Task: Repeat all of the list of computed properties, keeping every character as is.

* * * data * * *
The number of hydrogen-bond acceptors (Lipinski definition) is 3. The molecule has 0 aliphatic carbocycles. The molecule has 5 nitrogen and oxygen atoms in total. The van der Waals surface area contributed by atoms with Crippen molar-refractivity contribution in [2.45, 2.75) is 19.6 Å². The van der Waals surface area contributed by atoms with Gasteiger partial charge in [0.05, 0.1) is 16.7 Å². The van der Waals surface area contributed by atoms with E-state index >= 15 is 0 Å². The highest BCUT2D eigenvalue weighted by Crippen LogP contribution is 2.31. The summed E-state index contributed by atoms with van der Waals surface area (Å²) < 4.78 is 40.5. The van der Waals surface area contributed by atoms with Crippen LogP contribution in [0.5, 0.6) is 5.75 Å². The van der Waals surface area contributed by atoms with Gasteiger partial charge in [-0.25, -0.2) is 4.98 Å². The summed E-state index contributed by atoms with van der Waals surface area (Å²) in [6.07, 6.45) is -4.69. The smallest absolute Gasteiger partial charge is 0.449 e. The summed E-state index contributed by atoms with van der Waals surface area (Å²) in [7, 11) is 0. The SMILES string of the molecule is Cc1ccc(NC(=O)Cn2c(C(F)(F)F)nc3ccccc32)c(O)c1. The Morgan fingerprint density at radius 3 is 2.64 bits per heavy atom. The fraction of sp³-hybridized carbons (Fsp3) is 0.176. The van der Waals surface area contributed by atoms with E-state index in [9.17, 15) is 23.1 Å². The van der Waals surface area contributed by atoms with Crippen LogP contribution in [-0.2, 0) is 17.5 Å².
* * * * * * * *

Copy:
The number of hydrogen-bond acceptors (Lipinski definition) is 3. The molecule has 0 aliphatic carbocycles. The molecule has 5 nitrogen and oxygen atoms in total. The van der Waals surface area contributed by atoms with Crippen molar-refractivity contribution in [2.45, 2.75) is 19.6 Å². The van der Waals surface area contributed by atoms with Gasteiger partial charge in [0.05, 0.1) is 16.7 Å². The van der Waals surface area contributed by atoms with E-state index >= 15 is 0 Å². The highest BCUT2D eigenvalue weighted by Crippen LogP contribution is 2.31. The summed E-state index contributed by atoms with van der Waals surface area (Å²) < 4.78 is 40.5. The van der Waals surface area contributed by atoms with Crippen LogP contribution in [0.5, 0.6) is 5.75 Å². The van der Waals surface area contributed by atoms with Gasteiger partial charge in [-0.25, -0.2) is 4.98 Å². The summed E-state index contributed by atoms with van der Waals surface area (Å²) in [6.07, 6.45) is -4.69. The smallest absolute Gasteiger partial charge is 0.449 e. The summed E-state index contributed by atoms with van der Waals surface area (Å²) in [7, 11) is 0. The SMILES string of the molecule is Cc1ccc(NC(=O)Cn2c(C(F)(F)F)nc3ccccc32)c(O)c1. The Morgan fingerprint density at radius 3 is 2.64 bits per heavy atom. The fraction of sp³-hybridized carbons (Fsp3) is 0.176. The van der Waals surface area contributed by atoms with E-state index in [9.17, 15) is 23.1 Å². The van der Waals surface area contributed by atoms with Crippen LogP contribution in [-0.2, 0) is 17.5 Å².